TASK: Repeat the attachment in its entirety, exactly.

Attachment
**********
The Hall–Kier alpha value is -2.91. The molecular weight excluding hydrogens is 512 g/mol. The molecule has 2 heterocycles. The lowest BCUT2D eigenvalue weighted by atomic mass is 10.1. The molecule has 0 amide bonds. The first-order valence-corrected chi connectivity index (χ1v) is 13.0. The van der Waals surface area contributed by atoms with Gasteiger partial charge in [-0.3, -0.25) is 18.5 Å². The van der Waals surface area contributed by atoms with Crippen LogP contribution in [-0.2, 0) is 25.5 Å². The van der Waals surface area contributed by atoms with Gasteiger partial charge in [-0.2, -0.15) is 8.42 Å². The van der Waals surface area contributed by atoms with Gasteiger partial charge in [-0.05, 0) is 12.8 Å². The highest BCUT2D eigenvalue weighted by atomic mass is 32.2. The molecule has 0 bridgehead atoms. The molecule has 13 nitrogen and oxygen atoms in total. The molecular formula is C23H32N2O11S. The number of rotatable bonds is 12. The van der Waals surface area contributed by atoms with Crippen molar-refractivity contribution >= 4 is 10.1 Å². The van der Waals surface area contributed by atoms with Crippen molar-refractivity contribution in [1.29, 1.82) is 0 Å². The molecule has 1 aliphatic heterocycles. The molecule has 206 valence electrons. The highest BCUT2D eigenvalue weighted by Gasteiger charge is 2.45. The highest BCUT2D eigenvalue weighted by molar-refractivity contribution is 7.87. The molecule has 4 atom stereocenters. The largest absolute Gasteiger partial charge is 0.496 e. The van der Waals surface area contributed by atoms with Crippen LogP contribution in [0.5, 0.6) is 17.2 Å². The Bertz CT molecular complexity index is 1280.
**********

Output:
The Hall–Kier alpha value is -2.91. The molecular weight excluding hydrogens is 512 g/mol. The molecule has 2 heterocycles. The lowest BCUT2D eigenvalue weighted by atomic mass is 10.1. The molecule has 0 amide bonds. The first-order valence-corrected chi connectivity index (χ1v) is 13.0. The van der Waals surface area contributed by atoms with Gasteiger partial charge in [-0.3, -0.25) is 18.5 Å². The van der Waals surface area contributed by atoms with Crippen LogP contribution in [-0.2, 0) is 25.5 Å². The van der Waals surface area contributed by atoms with Gasteiger partial charge in [-0.2, -0.15) is 8.42 Å². The van der Waals surface area contributed by atoms with Gasteiger partial charge in [-0.05, 0) is 12.8 Å². The highest BCUT2D eigenvalue weighted by atomic mass is 32.2. The molecule has 0 bridgehead atoms. The molecule has 13 nitrogen and oxygen atoms in total. The molecular formula is C23H32N2O11S. The number of rotatable bonds is 12. The van der Waals surface area contributed by atoms with Crippen molar-refractivity contribution >= 4 is 10.1 Å². The van der Waals surface area contributed by atoms with Crippen molar-refractivity contribution in [1.29, 1.82) is 0 Å². The molecule has 1 aliphatic heterocycles. The molecule has 206 valence electrons. The highest BCUT2D eigenvalue weighted by Gasteiger charge is 2.45. The highest BCUT2D eigenvalue weighted by molar-refractivity contribution is 7.87. The molecule has 4 atom stereocenters. The largest absolute Gasteiger partial charge is 0.496 e. The van der Waals surface area contributed by atoms with Crippen LogP contribution in [0.5, 0.6) is 17.2 Å². The Bertz CT molecular complexity index is 1280.